• para element descendents of the context node ancestor :: div
  • div element ancestors of the context node
  • More complex examples child :: chapter/descendent :: para
  • para element descendents of chapter element children of the context node. child :: */child :: para
  • All para element grandchildren of the context node. /descendent :: para
  • All para elements in this document. child :: para [position() = 1]
  • First para element child of the context node. child :: para [position() = last()]
  • Last para element child of the context node. child :: para [position() > 1]
  • All para element children of the context node, except the first. /child :: doc/child :: chapter [position() = 5]/child :: section
  • section elements of 5th chapter element of root doc element. child :: para [attribute :: type = ‘warning’] [position() = 5]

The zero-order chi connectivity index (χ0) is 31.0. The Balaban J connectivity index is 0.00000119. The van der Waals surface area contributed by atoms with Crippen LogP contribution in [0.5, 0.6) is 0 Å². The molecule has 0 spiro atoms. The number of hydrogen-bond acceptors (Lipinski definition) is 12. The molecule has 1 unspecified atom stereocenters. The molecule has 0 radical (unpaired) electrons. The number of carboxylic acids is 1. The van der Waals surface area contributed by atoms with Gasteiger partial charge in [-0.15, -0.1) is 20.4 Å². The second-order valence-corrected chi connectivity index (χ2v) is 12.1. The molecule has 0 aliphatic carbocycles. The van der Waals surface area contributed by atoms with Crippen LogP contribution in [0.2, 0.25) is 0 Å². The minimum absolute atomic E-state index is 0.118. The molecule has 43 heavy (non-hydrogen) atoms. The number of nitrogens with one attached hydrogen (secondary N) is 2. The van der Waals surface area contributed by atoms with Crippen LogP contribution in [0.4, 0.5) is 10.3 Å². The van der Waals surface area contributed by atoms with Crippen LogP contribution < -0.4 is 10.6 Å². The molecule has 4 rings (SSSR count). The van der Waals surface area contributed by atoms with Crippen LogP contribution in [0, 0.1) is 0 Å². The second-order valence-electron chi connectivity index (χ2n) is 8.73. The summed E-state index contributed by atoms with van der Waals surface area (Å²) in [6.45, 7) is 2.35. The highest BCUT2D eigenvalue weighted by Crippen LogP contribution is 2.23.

• 5th para child of context node having type attribute value “warning”.
  • Predicate expressions
  • The axis in a location step defines a node-set, which is then filtered by the node test to produce a reduced node set.
  • A predicate is evaluated for each element of the node set selected so far:
  • The context node for the predicate expression is the element being filtered (not the context node for the location step as a whole!)
  • The context set for the predicate expression is the node set currently being filtered.
  • Context Position
  • Various functions are available in Xpath expressions, e.g.:
  • last() returns the size of the context set for the expression.
  • position(): the position of the context node in the context set.
  • If the Xpath expression that appears in the predicate of a path step evaluates to numeric type, it is converted to trueif its value is equal to position().
  • Otherwise it is converted to false.